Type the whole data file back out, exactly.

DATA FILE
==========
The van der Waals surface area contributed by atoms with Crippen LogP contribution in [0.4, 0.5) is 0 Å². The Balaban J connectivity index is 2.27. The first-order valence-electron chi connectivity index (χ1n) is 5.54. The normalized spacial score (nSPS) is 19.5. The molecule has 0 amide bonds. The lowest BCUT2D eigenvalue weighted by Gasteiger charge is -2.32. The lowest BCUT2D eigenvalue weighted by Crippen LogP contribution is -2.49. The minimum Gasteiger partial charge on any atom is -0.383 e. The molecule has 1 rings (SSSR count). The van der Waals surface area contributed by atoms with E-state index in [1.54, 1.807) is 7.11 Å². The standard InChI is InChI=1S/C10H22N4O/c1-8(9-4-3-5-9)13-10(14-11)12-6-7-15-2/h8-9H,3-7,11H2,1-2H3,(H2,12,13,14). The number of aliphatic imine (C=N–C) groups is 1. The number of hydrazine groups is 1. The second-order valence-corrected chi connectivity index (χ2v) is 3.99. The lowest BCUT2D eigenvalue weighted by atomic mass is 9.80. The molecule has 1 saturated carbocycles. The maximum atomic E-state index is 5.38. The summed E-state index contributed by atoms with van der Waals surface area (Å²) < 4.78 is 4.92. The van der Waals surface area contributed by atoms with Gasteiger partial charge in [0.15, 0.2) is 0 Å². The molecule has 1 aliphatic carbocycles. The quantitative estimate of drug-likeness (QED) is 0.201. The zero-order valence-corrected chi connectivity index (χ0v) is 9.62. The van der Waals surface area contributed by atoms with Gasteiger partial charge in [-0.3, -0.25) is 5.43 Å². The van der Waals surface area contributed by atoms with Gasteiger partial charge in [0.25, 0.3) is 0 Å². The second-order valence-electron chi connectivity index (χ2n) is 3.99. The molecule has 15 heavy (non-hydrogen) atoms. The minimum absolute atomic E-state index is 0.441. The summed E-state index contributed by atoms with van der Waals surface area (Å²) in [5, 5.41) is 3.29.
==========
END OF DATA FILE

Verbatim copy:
The van der Waals surface area contributed by atoms with Crippen LogP contribution in [0.4, 0.5) is 0 Å². The Balaban J connectivity index is 2.27. The first-order valence-electron chi connectivity index (χ1n) is 5.54. The normalized spacial score (nSPS) is 19.5. The molecule has 0 amide bonds. The lowest BCUT2D eigenvalue weighted by Gasteiger charge is -2.32. The lowest BCUT2D eigenvalue weighted by Crippen LogP contribution is -2.49. The minimum Gasteiger partial charge on any atom is -0.383 e. The molecule has 1 rings (SSSR count). The van der Waals surface area contributed by atoms with E-state index in [1.54, 1.807) is 7.11 Å². The standard InChI is InChI=1S/C10H22N4O/c1-8(9-4-3-5-9)13-10(14-11)12-6-7-15-2/h8-9H,3-7,11H2,1-2H3,(H2,12,13,14). The number of aliphatic imine (C=N–C) groups is 1. The number of hydrazine groups is 1. The second-order valence-corrected chi connectivity index (χ2v) is 3.99. The lowest BCUT2D eigenvalue weighted by atomic mass is 9.80. The molecule has 1 saturated carbocycles. The maximum atomic E-state index is 5.38. The summed E-state index contributed by atoms with van der Waals surface area (Å²) < 4.78 is 4.92. The van der Waals surface area contributed by atoms with Gasteiger partial charge in [0.15, 0.2) is 0 Å². The molecule has 1 aliphatic carbocycles. The quantitative estimate of drug-likeness (QED) is 0.201. The zero-order valence-corrected chi connectivity index (χ0v) is 9.62. The van der Waals surface area contributed by atoms with Gasteiger partial charge in [-0.3, -0.25) is 5.43 Å². The van der Waals surface area contributed by atoms with Gasteiger partial charge in [0.25, 0.3) is 0 Å². The second-order valence-electron chi connectivity index (χ2n) is 3.99. The molecule has 15 heavy (non-hydrogen) atoms. The minimum absolute atomic E-state index is 0.441. The summed E-state index contributed by atoms with van der Waals surface area (Å²) in [5, 5.41) is 3.29.